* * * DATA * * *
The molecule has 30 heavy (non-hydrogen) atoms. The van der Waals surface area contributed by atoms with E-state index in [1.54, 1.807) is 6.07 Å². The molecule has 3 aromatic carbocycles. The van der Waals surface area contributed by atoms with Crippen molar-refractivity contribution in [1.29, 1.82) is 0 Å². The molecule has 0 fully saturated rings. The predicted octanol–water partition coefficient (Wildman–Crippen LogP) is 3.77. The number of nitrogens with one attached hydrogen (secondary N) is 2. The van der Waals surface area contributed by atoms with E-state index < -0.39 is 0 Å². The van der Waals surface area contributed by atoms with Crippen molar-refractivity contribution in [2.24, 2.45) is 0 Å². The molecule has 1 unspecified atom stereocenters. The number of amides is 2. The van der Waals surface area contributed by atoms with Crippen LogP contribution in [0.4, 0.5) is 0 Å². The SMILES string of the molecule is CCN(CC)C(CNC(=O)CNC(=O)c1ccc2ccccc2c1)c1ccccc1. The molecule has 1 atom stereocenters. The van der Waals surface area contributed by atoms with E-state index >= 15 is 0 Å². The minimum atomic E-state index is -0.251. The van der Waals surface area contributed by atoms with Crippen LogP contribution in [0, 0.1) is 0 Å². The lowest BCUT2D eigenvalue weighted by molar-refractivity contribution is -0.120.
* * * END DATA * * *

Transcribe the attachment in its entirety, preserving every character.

The molecule has 30 heavy (non-hydrogen) atoms. The van der Waals surface area contributed by atoms with E-state index in [1.54, 1.807) is 6.07 Å². The molecule has 3 aromatic carbocycles. The van der Waals surface area contributed by atoms with Crippen molar-refractivity contribution in [1.29, 1.82) is 0 Å². The molecule has 0 fully saturated rings. The predicted octanol–water partition coefficient (Wildman–Crippen LogP) is 3.77. The number of nitrogens with one attached hydrogen (secondary N) is 2. The van der Waals surface area contributed by atoms with E-state index < -0.39 is 0 Å². The van der Waals surface area contributed by atoms with Crippen molar-refractivity contribution in [2.24, 2.45) is 0 Å². The molecule has 1 unspecified atom stereocenters. The number of amides is 2. The van der Waals surface area contributed by atoms with Crippen LogP contribution in [0.4, 0.5) is 0 Å². The SMILES string of the molecule is CCN(CC)C(CNC(=O)CNC(=O)c1ccc2ccccc2c1)c1ccccc1. The molecule has 1 atom stereocenters. The van der Waals surface area contributed by atoms with E-state index >= 15 is 0 Å². The minimum atomic E-state index is -0.251. The van der Waals surface area contributed by atoms with Crippen LogP contribution in [0, 0.1) is 0 Å². The lowest BCUT2D eigenvalue weighted by molar-refractivity contribution is -0.120.